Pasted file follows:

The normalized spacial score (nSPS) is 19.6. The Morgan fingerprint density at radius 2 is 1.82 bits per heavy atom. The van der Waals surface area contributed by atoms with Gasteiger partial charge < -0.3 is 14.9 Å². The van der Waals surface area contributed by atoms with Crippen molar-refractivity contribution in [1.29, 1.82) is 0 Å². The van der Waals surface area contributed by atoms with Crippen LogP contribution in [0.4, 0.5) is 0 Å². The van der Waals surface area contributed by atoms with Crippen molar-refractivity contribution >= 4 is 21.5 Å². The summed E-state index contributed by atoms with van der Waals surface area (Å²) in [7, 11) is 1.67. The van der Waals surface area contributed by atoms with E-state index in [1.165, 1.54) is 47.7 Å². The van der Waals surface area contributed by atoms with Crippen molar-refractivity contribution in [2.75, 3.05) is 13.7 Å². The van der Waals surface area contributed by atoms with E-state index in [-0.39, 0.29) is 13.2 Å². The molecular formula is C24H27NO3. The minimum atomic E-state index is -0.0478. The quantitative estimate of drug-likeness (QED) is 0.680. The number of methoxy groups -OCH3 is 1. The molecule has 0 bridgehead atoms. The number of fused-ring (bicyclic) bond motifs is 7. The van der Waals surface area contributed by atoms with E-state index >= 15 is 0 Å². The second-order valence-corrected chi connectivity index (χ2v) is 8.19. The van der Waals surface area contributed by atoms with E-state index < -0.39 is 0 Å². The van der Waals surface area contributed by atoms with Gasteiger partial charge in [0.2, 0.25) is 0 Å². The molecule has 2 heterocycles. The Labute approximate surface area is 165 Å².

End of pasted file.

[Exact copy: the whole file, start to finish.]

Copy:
The normalized spacial score (nSPS) is 19.6. The Morgan fingerprint density at radius 2 is 1.82 bits per heavy atom. The van der Waals surface area contributed by atoms with Gasteiger partial charge < -0.3 is 14.9 Å². The van der Waals surface area contributed by atoms with Crippen molar-refractivity contribution in [1.29, 1.82) is 0 Å². The van der Waals surface area contributed by atoms with Crippen LogP contribution in [0.4, 0.5) is 0 Å². The van der Waals surface area contributed by atoms with Crippen molar-refractivity contribution >= 4 is 21.5 Å². The summed E-state index contributed by atoms with van der Waals surface area (Å²) in [7, 11) is 1.67. The van der Waals surface area contributed by atoms with E-state index in [1.165, 1.54) is 47.7 Å². The van der Waals surface area contributed by atoms with Crippen molar-refractivity contribution in [2.75, 3.05) is 13.7 Å². The van der Waals surface area contributed by atoms with E-state index in [-0.39, 0.29) is 13.2 Å². The molecular formula is C24H27NO3. The minimum atomic E-state index is -0.0478. The quantitative estimate of drug-likeness (QED) is 0.680. The number of methoxy groups -OCH3 is 1. The molecule has 0 bridgehead atoms. The number of fused-ring (bicyclic) bond motifs is 7. The van der Waals surface area contributed by atoms with E-state index >= 15 is 0 Å². The second-order valence-corrected chi connectivity index (χ2v) is 8.19. The van der Waals surface area contributed by atoms with E-state index < -0.39 is 0 Å². The van der Waals surface area contributed by atoms with Gasteiger partial charge in [0.2, 0.25) is 0 Å². The molecule has 2 heterocycles. The Labute approximate surface area is 165 Å².